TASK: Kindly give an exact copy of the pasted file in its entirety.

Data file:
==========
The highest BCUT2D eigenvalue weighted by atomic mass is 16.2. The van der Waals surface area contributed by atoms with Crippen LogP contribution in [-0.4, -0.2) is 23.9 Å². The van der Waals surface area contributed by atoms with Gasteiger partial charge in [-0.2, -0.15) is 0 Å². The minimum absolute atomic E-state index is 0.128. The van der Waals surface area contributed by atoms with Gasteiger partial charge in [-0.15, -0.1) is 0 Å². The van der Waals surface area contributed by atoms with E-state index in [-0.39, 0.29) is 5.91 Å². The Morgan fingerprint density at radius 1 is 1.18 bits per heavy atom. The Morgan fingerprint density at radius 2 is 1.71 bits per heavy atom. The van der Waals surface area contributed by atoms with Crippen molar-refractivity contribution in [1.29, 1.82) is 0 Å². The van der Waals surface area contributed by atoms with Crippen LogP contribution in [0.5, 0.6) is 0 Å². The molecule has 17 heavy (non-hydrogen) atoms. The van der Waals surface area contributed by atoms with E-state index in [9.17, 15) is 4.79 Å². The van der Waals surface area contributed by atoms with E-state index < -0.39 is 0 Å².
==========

The highest BCUT2D eigenvalue weighted by atomic mass is 16.2. The van der Waals surface area contributed by atoms with Crippen LogP contribution in [-0.4, -0.2) is 23.9 Å². The van der Waals surface area contributed by atoms with Gasteiger partial charge in [-0.2, -0.15) is 0 Å². The minimum absolute atomic E-state index is 0.128. The van der Waals surface area contributed by atoms with Gasteiger partial charge in [-0.15, -0.1) is 0 Å². The van der Waals surface area contributed by atoms with E-state index in [-0.39, 0.29) is 5.91 Å². The Morgan fingerprint density at radius 1 is 1.18 bits per heavy atom. The Morgan fingerprint density at radius 2 is 1.71 bits per heavy atom. The van der Waals surface area contributed by atoms with Crippen molar-refractivity contribution in [1.29, 1.82) is 0 Å². The van der Waals surface area contributed by atoms with Crippen LogP contribution in [0.5, 0.6) is 0 Å². The molecule has 17 heavy (non-hydrogen) atoms. The van der Waals surface area contributed by atoms with E-state index in [9.17, 15) is 4.79 Å². The van der Waals surface area contributed by atoms with E-state index < -0.39 is 0 Å².